e Biathlon

Johannes Thingnes Bø was in a class of his own, and not just at the shooting range. © APA/afp / MARCO BERTORELLO

Only one person can see through the Antholz fog

It was a chaotic start to the Biathlon World Cup in the South Tyrol Arena. New racing format, surprising outsiders, wind, fog and changing conditions - only one thing remained as (almost) always: the winning face.

Johannes Thingnes Bø left his mark on the first World Cup competition in Antholz and secured victory ahead of his brother Tarjei Bø. The two Norwegians were the defining lights of the men's individual race, which was held for the first time as planned in Antholz over the shortened distance of 15 kilometers and penalty times of 45 instead of 60 seconds.

With the new, faster format, the racing tactics of the world's best ski hunters also changed somewhat. However, it was primarily due to the wind that only two starters in the entire field made no shooting errors. These were the Romanian George Buta, who surprised in 21st place, and the exceptional Johannes Thingnes Bø. He shot better and faster than anyone else, he ran more consistently than anyone else. In the end he finished with a huge lead of more than a minute and a half.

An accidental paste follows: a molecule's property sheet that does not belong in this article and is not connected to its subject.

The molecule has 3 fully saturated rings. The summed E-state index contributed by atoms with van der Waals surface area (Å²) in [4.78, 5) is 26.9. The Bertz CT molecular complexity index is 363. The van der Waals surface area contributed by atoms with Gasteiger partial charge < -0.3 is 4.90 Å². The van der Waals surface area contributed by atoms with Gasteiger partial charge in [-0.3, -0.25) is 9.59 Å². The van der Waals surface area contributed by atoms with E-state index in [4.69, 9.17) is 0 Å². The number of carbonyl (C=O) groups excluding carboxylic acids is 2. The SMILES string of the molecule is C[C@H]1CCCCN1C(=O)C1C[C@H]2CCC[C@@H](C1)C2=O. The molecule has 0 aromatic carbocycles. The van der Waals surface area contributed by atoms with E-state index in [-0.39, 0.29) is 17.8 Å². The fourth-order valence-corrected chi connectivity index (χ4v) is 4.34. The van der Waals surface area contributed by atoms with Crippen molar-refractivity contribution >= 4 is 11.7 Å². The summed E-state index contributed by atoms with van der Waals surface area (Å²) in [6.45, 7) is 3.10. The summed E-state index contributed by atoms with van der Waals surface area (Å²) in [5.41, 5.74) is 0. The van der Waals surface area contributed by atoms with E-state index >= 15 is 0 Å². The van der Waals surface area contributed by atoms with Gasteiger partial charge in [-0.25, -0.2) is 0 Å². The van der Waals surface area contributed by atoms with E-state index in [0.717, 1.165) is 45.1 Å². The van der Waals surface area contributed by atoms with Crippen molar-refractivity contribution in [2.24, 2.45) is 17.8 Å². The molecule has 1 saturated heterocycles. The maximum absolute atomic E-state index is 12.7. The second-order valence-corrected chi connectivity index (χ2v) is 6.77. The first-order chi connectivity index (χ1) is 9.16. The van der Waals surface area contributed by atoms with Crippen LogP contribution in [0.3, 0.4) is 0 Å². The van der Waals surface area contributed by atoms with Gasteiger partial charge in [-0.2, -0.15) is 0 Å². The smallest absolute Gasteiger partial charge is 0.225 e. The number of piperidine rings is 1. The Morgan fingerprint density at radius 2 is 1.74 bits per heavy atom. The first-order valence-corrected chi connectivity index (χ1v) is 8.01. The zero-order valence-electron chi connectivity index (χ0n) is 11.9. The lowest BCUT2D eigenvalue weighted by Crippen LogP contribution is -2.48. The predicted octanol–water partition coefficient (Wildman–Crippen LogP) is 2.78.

The “best of the rest” was his brother Tarjei Bø, who was five years older than him, who came second after two shooting errors and was eight seconds ahead of third-placed Johannes Kühn, who was one of three Germans in the top ten at the end. prevailed.

Tommaso Giacomel ran to the front of the field in eighth place. © APA/afp / MARCO BERTORELLO

The local heroes had an extremely difficult situation on Thursday in Antholz - although Tommaso Giacomel at least achieved a good placement in eighth. However, he would have been able to do a lot more if he hadn't scored a total of 180 penalty seconds at the shooting range. The young Trentino native was the only one in the top 20 who missed the target by four shots.

Bitter end for Hofer

It was even tougher for Lukas Hofer, who had to struggle with changing wind conditions in the first prone shooting and missed three times. In the end, he made eight (!) shooting errors. Annoying: On the skis, the Pusterer was stronger than ever before this season and recorded the third-best running time. Coming in 65th, Hofer missed qualifying for the mass start on Sunday and thus deprived himself of a second race at home in Antholz. The same applies to Ridnauntaler Patrick Braunhofer. He took 36th place after three shooting errors and was therefore the second best Azzurro ahead of Elia Zeni (42nd), Didier Bionaz (49th) and Hofer.

The World Cup program in the upper Antholz Valley continues on Friday with the women's individual race over the shortened 12,5 kilometers. The starting shot will be at 13.40:XNUMX p.m.

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